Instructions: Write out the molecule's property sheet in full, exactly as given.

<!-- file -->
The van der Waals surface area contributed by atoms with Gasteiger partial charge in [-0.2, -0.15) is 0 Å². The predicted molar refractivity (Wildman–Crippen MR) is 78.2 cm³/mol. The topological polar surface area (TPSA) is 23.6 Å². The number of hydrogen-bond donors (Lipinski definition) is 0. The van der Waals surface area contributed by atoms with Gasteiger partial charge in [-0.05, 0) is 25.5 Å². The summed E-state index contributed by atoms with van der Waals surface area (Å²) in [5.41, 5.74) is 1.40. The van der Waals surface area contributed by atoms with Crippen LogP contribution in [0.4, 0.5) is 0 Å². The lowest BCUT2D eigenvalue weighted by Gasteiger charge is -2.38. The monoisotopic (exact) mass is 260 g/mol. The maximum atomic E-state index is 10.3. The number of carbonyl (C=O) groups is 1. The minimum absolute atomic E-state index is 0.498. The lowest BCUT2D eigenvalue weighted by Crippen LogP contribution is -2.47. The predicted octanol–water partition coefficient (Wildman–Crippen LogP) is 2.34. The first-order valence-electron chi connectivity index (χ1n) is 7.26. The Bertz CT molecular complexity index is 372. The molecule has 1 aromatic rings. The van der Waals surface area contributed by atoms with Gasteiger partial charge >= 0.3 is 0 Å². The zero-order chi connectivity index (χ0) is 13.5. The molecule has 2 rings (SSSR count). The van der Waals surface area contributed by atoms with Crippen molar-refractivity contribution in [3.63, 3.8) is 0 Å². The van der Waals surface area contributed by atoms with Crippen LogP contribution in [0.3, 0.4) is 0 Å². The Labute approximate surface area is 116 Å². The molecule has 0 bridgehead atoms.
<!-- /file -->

The van der Waals surface area contributed by atoms with Gasteiger partial charge in [-0.2, -0.15) is 0 Å². The predicted molar refractivity (Wildman–Crippen MR) is 78.2 cm³/mol. The topological polar surface area (TPSA) is 23.6 Å². The number of hydrogen-bond donors (Lipinski definition) is 0. The van der Waals surface area contributed by atoms with Gasteiger partial charge in [-0.05, 0) is 25.5 Å². The summed E-state index contributed by atoms with van der Waals surface area (Å²) in [5.41, 5.74) is 1.40. The van der Waals surface area contributed by atoms with Crippen LogP contribution in [0.4, 0.5) is 0 Å². The lowest BCUT2D eigenvalue weighted by Gasteiger charge is -2.38. The monoisotopic (exact) mass is 260 g/mol. The maximum atomic E-state index is 10.3. The number of carbonyl (C=O) groups is 1. The minimum absolute atomic E-state index is 0.498. The lowest BCUT2D eigenvalue weighted by Crippen LogP contribution is -2.47. The predicted octanol–water partition coefficient (Wildman–Crippen LogP) is 2.34. The first-order valence-electron chi connectivity index (χ1n) is 7.26. The Bertz CT molecular complexity index is 372. The molecule has 1 aromatic rings. The van der Waals surface area contributed by atoms with Gasteiger partial charge >= 0.3 is 0 Å². The zero-order chi connectivity index (χ0) is 13.5. The molecule has 2 rings (SSSR count). The van der Waals surface area contributed by atoms with Crippen molar-refractivity contribution in [3.63, 3.8) is 0 Å². The van der Waals surface area contributed by atoms with Crippen LogP contribution in [0.3, 0.4) is 0 Å². The Labute approximate surface area is 116 Å². The molecule has 0 bridgehead atoms.